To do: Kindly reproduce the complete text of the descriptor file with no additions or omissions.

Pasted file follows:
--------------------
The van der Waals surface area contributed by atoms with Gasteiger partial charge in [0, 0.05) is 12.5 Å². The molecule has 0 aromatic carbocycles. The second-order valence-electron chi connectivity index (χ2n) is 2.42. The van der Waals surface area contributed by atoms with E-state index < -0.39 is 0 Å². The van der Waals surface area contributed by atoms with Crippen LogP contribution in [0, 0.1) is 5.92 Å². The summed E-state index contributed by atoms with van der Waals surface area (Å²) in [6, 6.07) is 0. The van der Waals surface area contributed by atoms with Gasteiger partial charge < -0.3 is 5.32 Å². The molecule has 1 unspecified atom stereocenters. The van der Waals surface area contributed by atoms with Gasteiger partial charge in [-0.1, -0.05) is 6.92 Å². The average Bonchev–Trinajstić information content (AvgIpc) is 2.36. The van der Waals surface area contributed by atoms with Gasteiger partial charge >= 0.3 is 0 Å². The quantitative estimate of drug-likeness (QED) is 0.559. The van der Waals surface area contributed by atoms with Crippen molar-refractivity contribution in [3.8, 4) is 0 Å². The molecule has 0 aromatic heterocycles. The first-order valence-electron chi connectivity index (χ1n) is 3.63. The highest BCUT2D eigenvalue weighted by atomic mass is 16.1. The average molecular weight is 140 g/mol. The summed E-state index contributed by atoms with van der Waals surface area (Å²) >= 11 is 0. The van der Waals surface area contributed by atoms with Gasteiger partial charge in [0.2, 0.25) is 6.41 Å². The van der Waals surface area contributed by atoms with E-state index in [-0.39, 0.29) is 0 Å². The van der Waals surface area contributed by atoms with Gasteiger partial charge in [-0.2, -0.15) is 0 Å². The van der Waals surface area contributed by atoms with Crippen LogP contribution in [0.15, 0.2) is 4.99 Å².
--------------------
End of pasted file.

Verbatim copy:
The van der Waals surface area contributed by atoms with Gasteiger partial charge in [0, 0.05) is 12.5 Å². The molecule has 0 aromatic carbocycles. The second-order valence-electron chi connectivity index (χ2n) is 2.42. The van der Waals surface area contributed by atoms with E-state index < -0.39 is 0 Å². The van der Waals surface area contributed by atoms with Crippen LogP contribution in [0, 0.1) is 5.92 Å². The summed E-state index contributed by atoms with van der Waals surface area (Å²) in [6, 6.07) is 0. The van der Waals surface area contributed by atoms with Gasteiger partial charge < -0.3 is 5.32 Å². The molecule has 1 unspecified atom stereocenters. The van der Waals surface area contributed by atoms with Gasteiger partial charge in [-0.1, -0.05) is 6.92 Å². The average Bonchev–Trinajstić information content (AvgIpc) is 2.36. The van der Waals surface area contributed by atoms with Gasteiger partial charge >= 0.3 is 0 Å². The quantitative estimate of drug-likeness (QED) is 0.559. The van der Waals surface area contributed by atoms with Crippen molar-refractivity contribution in [3.8, 4) is 0 Å². The molecule has 0 aromatic heterocycles. The first-order valence-electron chi connectivity index (χ1n) is 3.63. The highest BCUT2D eigenvalue weighted by atomic mass is 16.1. The average molecular weight is 140 g/mol. The summed E-state index contributed by atoms with van der Waals surface area (Å²) >= 11 is 0. The van der Waals surface area contributed by atoms with Gasteiger partial charge in [0.2, 0.25) is 6.41 Å². The van der Waals surface area contributed by atoms with E-state index in [-0.39, 0.29) is 0 Å². The van der Waals surface area contributed by atoms with Gasteiger partial charge in [-0.2, -0.15) is 0 Å². The van der Waals surface area contributed by atoms with Crippen LogP contribution in [0.15, 0.2) is 4.99 Å².